Eduardo De La Calle – “The Intellinet Prophecy” (2015)

I try to make a point of never walking out of an indie music store without buying something. Partially that’s because I want to support the “little guy” and keep indie stores alive, but there’s also that never ending search to discover something new, something unexpected. Now, there are exceptions. If the prices are just outrageous, or it’s a place that specializes in something that truly doesn’t interest me, or the people who are working there are dicks, I have no problem just strolling out the door and saving my money.

So when we found ourselves in Paris’ Techno Imports, I was a bit out of my musical element, but I made point of picking out a few records. I didn’t even have my trusty iPhone to help me this time, and je ne parle pas francais, so it really was shooting in the dark. One of the handful of records I picked up was this June 2015 double album by Spanish DJ Eduardo De La Calle. The fact that there was so much music on it was a consideration, and I have to admit I kind of dug the description on the jacket reverse which refers to aspects of hindu philosophy and karma, so I figured it would be a bit trippy.

De La Calle has been putting out music for over a decade and has over 50 12″ records to his credit, but The Intellinet Prophecy is his first true full length album. I’ve seen his style described as both tech house and deep house, and I think the truth lies somewhere in between. It’s house, but much of The Intelligent Prophecy doesn’t have the weighty depth of deep house; and De La Calle’s use of sampling certainly introduces elements of tech to his music. So in many ways he makes those styles merge into something that, if not entirely new, is very pleasing. He incorporates elements of jazz (David Strike’s trumpet on “The Intellinet Prophecy”) and jungle (“SPKBM”) and dub (“Jazz Japanese Masterclass”) while still keeping to the overall house style. Thumbs up.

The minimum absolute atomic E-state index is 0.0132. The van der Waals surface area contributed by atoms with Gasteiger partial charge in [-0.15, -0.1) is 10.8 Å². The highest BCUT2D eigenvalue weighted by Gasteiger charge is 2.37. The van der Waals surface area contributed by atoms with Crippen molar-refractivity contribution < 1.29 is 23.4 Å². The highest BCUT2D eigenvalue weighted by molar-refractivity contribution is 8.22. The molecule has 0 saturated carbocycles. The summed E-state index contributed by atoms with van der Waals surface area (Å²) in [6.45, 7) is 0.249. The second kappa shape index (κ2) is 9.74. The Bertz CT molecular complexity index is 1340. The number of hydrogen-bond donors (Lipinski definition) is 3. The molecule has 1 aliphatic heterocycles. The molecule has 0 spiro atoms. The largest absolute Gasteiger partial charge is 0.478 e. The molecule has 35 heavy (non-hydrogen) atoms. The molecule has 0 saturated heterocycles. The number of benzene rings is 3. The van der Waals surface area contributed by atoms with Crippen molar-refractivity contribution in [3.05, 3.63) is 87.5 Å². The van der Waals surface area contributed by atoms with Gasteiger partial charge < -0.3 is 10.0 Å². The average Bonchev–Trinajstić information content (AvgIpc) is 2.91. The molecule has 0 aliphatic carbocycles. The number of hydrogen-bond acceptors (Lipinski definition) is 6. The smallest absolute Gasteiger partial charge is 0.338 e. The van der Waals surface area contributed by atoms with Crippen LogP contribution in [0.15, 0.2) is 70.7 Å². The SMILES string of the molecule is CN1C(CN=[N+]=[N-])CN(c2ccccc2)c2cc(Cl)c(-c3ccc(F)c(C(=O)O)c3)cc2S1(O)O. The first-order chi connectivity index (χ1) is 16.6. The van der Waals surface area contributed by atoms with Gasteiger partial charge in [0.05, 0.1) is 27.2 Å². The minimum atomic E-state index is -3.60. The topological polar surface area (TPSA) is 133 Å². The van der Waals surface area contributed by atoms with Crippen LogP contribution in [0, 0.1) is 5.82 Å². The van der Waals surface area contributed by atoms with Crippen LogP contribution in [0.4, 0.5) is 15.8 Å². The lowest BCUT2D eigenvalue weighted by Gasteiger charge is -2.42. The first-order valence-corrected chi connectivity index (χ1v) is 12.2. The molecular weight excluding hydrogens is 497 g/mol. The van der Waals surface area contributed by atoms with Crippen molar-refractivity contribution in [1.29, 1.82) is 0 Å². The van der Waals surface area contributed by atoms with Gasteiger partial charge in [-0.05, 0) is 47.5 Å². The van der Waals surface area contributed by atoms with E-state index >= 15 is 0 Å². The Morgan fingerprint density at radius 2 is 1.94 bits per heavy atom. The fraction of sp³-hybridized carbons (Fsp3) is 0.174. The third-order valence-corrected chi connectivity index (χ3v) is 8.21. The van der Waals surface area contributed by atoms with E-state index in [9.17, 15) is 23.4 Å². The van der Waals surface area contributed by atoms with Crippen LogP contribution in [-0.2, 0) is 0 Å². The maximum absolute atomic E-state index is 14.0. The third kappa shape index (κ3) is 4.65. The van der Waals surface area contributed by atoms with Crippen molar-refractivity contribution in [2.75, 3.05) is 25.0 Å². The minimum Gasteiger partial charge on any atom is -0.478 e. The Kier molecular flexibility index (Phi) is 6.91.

Dungeon Acid – “The Wait” (2015)

This little gem caught my eye while I was flipping through the electronic section at Amoeba Music down in Los Angeles. The simple white, numbered cover stuck out, and while I didn’t have a lot to go on, something told me to buy it (that reckless part of my brain that wants wants wants more records).

Dungeon Acid is Jean-Louis Huhta and a whole bunch of electronic equipment, fusing together to make acid tracks. The Wait would seem to be an EP on the surface, with only four tracks, but with a run time of 29 minutes it’s more of a tweener. Supposedly it’s limited to 326 individually numbered copies (um. OK…), so it might be a bit hard to track down (though there are a number of copies for sale on Discogs right now).

The beats are bumpin’ and the BPMs are brisk but so fast that you feel like they’re trying to give you a heart attack. “Physical” makes it especially easy to get into a trance-like groove, and it’s kind of making me wish it was nighttime right now so I could get some spinning lights or glow sticks going. No vocals or vocal sampling here, just straight electronics making music to dance to.

Sly & Robbie – “King Tubby’s Dance Hall Dub – Middle East Dub” (1998)